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The Unveiling of the Monument

Since the book of Genesis in which Jacob erected a tombstone over the grave of his wife Rachel, placing a monument over the grave of the deceased has become a long-standing Jewish tradition. Since Biblical times, this ancient practice has been used and continues to be used to honor those who have died and have been buried.
The purpose of the tombstone is twofold. It not only allows family members and friends to visit the specific burial site, but to honor the deceased as well.

The History of the Unveiling
The formal consecration of a tombstone is known as an “unveiling” and though this tradition does not date back to pre-modern Jewish life, it is widely accepted today.

While there is no strict timing for an unveiling, it takes place sometime during the first year after death. Typically, families schedule the ceremony between the end of Shloshim, the period of intensive mourning during the thirty days after someone has died, and the first Yahrzeit, the anniversary of the death.

The unveiling can provide family members emotional and psychological healing, and can bring together family members from far distances to acknowledge the death of a family member or friend.

By honoring and recalling memories of the deceased, family members and friends can remember the significance, while the name etched in stone forever engrains the life and memory of the individual into the Jewish community.

The Unveiling Service
An unveiling service can begin with a moment of silence, song or melody (niggun), gathering in a circle, reading, or other practices designed to concentrate attention on the deceased.

Many ceremonial introductions follow the same general script:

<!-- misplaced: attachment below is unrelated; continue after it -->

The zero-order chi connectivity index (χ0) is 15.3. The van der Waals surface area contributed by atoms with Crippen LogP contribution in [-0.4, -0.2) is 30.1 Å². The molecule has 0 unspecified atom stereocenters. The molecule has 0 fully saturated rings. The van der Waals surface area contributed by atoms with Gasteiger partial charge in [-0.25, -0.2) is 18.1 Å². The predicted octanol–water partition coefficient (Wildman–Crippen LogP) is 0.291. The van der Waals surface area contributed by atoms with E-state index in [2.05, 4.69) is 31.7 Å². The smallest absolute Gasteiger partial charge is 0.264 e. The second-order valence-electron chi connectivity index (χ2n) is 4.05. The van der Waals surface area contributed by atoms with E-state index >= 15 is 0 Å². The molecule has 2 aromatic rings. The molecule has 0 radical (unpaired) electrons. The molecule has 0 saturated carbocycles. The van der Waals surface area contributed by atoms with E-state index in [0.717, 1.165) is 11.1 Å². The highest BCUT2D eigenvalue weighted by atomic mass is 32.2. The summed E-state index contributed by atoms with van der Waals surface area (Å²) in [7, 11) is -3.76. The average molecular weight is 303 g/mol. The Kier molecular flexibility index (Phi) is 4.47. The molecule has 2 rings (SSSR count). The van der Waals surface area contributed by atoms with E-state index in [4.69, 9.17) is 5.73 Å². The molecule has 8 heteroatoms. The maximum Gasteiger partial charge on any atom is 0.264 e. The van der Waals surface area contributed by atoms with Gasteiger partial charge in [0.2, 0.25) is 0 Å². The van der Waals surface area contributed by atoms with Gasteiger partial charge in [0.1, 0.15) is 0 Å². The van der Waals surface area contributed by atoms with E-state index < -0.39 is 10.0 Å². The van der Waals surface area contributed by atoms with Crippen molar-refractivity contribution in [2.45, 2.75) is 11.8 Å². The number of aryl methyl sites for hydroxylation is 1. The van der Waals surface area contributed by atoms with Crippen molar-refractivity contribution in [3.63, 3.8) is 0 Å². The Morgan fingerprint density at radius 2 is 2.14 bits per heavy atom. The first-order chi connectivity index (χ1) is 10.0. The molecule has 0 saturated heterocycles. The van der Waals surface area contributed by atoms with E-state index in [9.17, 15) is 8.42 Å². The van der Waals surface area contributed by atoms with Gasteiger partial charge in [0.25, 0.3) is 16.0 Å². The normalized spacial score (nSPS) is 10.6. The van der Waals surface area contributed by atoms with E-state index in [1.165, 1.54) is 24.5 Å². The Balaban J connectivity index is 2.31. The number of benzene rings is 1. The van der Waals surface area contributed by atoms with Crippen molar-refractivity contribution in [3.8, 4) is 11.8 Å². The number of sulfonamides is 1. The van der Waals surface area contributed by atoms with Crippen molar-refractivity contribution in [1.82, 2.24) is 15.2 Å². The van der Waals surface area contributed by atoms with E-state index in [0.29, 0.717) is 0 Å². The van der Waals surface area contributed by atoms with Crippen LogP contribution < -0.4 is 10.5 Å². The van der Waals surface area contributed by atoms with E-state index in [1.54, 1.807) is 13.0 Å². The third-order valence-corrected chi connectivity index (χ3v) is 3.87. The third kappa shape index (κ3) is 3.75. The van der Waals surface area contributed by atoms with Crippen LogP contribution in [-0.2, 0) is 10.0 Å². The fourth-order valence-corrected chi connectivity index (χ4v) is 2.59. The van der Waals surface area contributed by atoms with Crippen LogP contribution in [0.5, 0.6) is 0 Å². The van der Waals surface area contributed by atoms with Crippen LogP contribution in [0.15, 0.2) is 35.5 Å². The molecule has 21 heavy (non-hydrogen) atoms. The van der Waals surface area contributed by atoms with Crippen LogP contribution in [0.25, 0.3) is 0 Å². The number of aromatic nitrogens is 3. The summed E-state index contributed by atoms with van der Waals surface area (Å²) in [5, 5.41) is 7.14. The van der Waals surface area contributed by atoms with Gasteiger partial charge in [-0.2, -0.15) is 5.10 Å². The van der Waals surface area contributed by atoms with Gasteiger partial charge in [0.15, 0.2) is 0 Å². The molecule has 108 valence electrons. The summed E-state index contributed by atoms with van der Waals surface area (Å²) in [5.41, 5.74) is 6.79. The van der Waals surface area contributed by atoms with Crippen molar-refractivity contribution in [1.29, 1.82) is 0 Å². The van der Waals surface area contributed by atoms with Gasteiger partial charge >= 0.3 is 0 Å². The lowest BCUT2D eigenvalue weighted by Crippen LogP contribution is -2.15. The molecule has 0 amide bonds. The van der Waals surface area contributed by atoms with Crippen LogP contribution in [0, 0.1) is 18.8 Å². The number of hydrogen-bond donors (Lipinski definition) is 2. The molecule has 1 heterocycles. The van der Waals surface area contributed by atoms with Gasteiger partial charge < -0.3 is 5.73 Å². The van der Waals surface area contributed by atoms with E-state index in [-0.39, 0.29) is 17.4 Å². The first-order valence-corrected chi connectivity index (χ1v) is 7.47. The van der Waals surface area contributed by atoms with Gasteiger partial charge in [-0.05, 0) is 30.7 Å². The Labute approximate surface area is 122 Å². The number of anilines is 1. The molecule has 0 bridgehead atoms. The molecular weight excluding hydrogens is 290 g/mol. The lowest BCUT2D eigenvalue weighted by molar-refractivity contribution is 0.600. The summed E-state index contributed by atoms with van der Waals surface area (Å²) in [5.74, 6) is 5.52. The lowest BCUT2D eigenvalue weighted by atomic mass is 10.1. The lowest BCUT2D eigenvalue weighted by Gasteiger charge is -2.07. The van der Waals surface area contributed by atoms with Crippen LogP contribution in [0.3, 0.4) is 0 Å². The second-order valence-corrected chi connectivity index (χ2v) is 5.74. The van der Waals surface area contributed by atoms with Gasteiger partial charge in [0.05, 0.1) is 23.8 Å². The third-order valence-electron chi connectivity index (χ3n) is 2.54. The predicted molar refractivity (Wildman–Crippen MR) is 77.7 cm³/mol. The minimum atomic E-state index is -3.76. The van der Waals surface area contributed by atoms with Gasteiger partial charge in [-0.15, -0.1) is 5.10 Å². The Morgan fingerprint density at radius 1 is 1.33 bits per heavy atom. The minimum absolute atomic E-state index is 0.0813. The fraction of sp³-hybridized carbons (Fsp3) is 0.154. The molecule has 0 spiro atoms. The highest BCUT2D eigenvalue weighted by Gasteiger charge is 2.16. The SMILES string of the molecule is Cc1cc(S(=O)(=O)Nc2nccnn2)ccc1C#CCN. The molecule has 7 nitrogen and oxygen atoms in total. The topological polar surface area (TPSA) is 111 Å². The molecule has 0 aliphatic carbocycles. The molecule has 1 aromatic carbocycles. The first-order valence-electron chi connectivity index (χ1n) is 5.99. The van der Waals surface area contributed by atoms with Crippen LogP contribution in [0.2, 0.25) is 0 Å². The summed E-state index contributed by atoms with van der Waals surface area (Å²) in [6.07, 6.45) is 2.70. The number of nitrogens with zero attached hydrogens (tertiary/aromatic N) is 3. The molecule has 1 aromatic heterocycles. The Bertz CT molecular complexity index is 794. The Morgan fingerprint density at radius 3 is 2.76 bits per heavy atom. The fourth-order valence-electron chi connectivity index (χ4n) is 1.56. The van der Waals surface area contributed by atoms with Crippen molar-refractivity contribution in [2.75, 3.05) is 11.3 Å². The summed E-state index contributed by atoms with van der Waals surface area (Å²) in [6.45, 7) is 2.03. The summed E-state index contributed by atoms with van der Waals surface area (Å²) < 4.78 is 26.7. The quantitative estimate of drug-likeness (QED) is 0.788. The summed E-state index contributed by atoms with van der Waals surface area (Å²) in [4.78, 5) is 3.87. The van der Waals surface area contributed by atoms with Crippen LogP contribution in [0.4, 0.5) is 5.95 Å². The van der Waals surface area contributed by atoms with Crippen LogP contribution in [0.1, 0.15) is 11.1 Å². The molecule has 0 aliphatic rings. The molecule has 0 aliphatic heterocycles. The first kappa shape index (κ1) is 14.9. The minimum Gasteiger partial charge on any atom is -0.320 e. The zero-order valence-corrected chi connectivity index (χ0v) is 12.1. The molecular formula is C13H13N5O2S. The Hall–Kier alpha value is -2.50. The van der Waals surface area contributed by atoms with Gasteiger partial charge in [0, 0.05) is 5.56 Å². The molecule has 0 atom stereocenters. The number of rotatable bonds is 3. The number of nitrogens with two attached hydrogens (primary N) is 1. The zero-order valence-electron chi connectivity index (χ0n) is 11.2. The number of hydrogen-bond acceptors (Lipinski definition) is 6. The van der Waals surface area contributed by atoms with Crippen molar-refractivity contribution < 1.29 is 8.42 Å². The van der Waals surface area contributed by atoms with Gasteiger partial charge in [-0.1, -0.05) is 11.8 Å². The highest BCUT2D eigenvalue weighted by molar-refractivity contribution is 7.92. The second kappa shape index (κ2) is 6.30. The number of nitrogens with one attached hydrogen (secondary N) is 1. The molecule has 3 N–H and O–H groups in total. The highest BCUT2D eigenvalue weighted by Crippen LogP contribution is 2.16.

• [Name] died on [Date of Passing].
  • S(He) was buried here at [Name of Cemetery] on [Date of Burial]
  • S(He) was the beloved husband/wife of [Husband’s/Wife’s Name].
  • S(He) was the father/mother of [Childrens’ Names].
  • S(He) was the brother/sister of [Siblings’ Names].
  • S(He) was the mother/father-in-law of [Childrens’ Names].
  • S[He) was the grandfather/grandmother of [Grandchildrens’ Names].
  • Today we gather to remember him/her and to dedicate a monument in his/her memory.

Once the ceremony has begun, the leader may choose to invite those present to share memories that honor the individual who has died. However, this is not required and if a group chooses, only the leader may want to share their thoughts. If you do want to share, you may ask family members and friends questions like:

  • What is your favorite memory of spending time with [Name]?
  • What are some qualities you valued about [Name]?
  • If you could speak to [Name] right now, what would you say?

Sharing in this manner is effective to not only allow those present to verbalize their feelings of loss, but to also honor the one who has died. Following this sharing, the leader should recite the Memorial Prayer (“El Malei Rachamim”) in Hebrew and/or English. At this point, the leader will remove the monument’s covering and recite the inscriptions.

Perhaps the most important part of the ceremony is the reciting of the Mourner’s Kaddish. While the Mourner’s Kaddish is only obligatory for the closest relatives – such as parents, partner, siblings, and children – anyone present may choose to join in. After this prayer, others may follow to finish commemorating the deceased.

Following the ceremony, family members and friends may give Tzedakah to honor the deceased and can visit the grave at any time, particularly prior to Yahrzeit, Yom Kippur, and any other occasion in which Yizkor is recited.

At Plaza Jewish Community Chapel, We are here for you and your family during all times of difficulty.

At Plaza Jewish Community Chapel, we seek to commemorate the profound loss of each member of our community.

Take comfort in knowing that Plaza Jewish is always here to help you, your family, and other loved ones during your time of need with thoughtfulness, sensitivity, and support.

We also offer a Yahrzeit calendar on our newly re-designed website, and a Yahrzeit App that you can download.

Categories: Etiquette & Customs

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